Carrier AquaForce 61XWHZE high-temperature heat pumps operating on ultra-low global warming potential (GWP) Hydro-Fluoro-Olefins (HFO) R-1234ze refrigerant have been chosen for E.ON's ground-breaking district heating and cooling scheme in the City of London. The project is anticipated to cut carbon emissions from heating and cooling by customers connected to E.On’s City of London network by up to 50% and will enhance air quality in the city by reducing emissions.
The project is part of a multi-million-pound programme by E.ON to improve and upgrade the Citigen energy centre, supporting efforts to decarbonise the city and transform how connected buildings in the Square Mile are heated and cooled. The refrigerant used in the selected heat pumps, R-1234ze, has a GWP of less than 1, significantly lower than the previous refrigerant, and therefore has only a tiny fraction of the environmental impact.
Three Carrier AquaForce 61XWHZE heat pumps will extract thermal energy from water pumped from deep boreholes in the aquifer 200 metres beneath the capital. They will also harness waste heat from the existing Combined Heat and Power plant that would otherwise be lost to atmosphere.
The Carrier units upgrade the energy harvested to produce hot water at 80 C. This will be used to provide up to 4MW of heating and 2.8MW of cooling to residential and business customers via a district-wide network of highly insulated pipes, running underground for 10 kilometers. Customers connected to E.ON’s heating and cooling network include the Barbican arts and residential complex, the Guildhall and the Museum of London.
Innovative, efficient solutions such as AquaForce heat pumps support Carrier’s aim of reducing customers' carbon footprint by more than 1 gigaton, part of its 2030 Environmental, Social & Governance (ESG) Goals.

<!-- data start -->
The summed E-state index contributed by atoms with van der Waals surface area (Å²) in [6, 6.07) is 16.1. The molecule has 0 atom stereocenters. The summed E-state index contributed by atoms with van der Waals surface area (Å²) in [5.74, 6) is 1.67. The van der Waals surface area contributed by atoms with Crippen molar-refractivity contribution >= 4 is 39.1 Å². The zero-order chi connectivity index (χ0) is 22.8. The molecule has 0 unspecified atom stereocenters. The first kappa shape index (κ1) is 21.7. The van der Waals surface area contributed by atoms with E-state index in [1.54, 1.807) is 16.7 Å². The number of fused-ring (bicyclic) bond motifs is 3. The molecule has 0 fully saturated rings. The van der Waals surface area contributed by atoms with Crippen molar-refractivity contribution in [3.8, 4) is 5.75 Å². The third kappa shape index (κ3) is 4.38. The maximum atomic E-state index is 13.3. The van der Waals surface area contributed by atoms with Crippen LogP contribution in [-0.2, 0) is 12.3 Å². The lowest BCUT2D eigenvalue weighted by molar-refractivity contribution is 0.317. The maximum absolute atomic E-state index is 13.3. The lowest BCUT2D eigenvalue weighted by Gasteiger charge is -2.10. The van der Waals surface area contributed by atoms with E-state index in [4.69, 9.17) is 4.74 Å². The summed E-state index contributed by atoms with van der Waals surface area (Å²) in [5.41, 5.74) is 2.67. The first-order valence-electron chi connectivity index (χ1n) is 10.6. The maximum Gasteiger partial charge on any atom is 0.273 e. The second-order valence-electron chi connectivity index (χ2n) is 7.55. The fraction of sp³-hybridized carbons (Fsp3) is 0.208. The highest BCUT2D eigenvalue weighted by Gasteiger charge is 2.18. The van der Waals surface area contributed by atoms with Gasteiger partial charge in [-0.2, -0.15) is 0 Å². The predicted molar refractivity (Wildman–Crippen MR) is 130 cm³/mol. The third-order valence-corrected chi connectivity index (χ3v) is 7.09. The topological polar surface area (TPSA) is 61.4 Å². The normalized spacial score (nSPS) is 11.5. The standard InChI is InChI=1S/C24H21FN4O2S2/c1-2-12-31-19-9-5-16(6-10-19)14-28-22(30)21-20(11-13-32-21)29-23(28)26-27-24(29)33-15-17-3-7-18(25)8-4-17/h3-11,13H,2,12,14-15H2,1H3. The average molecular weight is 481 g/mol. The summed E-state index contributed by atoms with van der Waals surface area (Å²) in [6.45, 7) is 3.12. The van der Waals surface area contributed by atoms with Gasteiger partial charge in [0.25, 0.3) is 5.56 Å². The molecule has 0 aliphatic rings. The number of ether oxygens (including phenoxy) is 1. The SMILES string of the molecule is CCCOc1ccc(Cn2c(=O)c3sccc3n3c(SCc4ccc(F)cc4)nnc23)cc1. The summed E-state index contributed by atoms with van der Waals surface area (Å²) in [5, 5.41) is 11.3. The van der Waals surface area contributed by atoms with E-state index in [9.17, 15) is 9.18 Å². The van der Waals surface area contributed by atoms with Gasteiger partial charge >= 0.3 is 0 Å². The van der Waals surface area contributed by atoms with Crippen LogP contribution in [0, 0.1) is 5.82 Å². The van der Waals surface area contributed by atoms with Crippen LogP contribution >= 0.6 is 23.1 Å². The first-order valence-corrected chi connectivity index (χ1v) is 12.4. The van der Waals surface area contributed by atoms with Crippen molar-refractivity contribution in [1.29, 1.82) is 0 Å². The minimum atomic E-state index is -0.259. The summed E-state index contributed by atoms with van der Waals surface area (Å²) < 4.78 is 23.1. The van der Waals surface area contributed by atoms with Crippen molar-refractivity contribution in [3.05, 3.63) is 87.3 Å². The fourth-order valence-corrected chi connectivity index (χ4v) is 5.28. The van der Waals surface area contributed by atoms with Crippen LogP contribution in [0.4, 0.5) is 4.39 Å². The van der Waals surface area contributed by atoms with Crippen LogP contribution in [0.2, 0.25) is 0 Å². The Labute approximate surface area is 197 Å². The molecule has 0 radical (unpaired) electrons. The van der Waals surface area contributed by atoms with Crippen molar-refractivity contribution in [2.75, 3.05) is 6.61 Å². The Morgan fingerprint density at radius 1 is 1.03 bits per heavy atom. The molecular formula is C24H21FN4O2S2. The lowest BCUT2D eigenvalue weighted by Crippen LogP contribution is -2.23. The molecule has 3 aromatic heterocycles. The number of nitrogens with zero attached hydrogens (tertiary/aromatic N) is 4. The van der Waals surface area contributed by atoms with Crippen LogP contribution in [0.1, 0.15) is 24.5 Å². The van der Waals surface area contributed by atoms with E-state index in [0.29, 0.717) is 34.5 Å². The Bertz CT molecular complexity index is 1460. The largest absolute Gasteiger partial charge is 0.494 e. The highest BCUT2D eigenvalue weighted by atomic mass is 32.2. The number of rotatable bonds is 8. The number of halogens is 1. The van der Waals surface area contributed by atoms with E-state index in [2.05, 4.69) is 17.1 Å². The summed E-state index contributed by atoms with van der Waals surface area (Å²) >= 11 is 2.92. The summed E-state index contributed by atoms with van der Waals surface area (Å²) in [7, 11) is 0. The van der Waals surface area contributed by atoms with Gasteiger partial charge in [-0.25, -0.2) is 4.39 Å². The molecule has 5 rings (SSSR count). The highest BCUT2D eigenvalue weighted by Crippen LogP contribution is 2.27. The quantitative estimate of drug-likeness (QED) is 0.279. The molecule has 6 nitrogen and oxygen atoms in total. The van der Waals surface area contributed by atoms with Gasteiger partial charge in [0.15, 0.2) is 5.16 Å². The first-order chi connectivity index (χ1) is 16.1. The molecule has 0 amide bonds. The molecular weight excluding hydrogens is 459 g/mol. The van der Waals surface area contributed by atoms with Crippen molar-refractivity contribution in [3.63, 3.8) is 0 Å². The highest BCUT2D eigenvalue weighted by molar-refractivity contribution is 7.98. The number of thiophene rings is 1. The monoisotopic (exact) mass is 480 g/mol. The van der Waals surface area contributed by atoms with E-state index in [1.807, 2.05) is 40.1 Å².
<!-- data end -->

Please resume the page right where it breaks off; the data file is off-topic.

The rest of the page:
Antony Meanwell, head of Low Carbon Solutions - City Energy Solutions at E.ON, said: “Tackling the environmental impact of heating, especially in densely populated areas, will be key to meeting the UK’s 2050 net zero targets, and by installing heat pump and geothermal technology at Citigen we’re making a powerful statement of what can be done to reduce carbon usage on a large scale.”
He added: “No project on this scale – or as pioneering in its vision – simply happens. It has required a huge team effort to develop the ideas, translate them into plans and finally make our project a reality on the ground.”
John Foster, project lead for Carrier, said: "The high temperatures required by the project are normally very challenging to achieve. However, AquaForce heat pumps are designed specifically to generate high-temperature hot water from relatively low-grade energy sources, while maintaining excellent energy efficiency. In addition, the way the units are multiplexed in the overall system ensures their capacity is fully utilised."